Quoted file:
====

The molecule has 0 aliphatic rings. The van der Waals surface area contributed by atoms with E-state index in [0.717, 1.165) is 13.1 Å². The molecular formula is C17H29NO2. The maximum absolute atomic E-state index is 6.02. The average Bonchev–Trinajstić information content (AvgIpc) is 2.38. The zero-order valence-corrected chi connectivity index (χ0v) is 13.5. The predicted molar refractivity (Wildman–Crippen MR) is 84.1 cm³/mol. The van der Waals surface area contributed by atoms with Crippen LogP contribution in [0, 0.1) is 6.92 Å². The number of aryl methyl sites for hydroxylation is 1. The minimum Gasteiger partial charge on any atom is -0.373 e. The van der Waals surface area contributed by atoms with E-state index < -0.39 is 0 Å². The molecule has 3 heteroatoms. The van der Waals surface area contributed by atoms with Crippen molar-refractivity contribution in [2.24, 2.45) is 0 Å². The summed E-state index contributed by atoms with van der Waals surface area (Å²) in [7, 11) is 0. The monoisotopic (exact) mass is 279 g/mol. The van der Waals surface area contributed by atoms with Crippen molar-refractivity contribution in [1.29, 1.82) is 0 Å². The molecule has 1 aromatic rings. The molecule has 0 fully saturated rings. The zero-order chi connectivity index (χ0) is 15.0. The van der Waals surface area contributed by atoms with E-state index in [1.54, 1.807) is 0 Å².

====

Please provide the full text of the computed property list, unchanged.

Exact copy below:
The molecule has 0 aliphatic rings. The van der Waals surface area contributed by atoms with E-state index in [0.717, 1.165) is 13.1 Å². The molecular formula is C17H29NO2. The maximum absolute atomic E-state index is 6.02. The average Bonchev–Trinajstić information content (AvgIpc) is 2.38. The zero-order valence-corrected chi connectivity index (χ0v) is 13.5. The predicted molar refractivity (Wildman–Crippen MR) is 84.1 cm³/mol. The van der Waals surface area contributed by atoms with Crippen LogP contribution in [0, 0.1) is 6.92 Å². The number of aryl methyl sites for hydroxylation is 1. The minimum Gasteiger partial charge on any atom is -0.373 e. The van der Waals surface area contributed by atoms with E-state index < -0.39 is 0 Å². The molecule has 3 heteroatoms. The van der Waals surface area contributed by atoms with Crippen molar-refractivity contribution in [2.24, 2.45) is 0 Å². The summed E-state index contributed by atoms with van der Waals surface area (Å²) in [7, 11) is 0. The monoisotopic (exact) mass is 279 g/mol. The van der Waals surface area contributed by atoms with Crippen molar-refractivity contribution in [1.29, 1.82) is 0 Å². The molecule has 1 aromatic rings. The molecule has 0 fully saturated rings. The zero-order chi connectivity index (χ0) is 15.0. The van der Waals surface area contributed by atoms with E-state index in [1.54, 1.807) is 0 Å².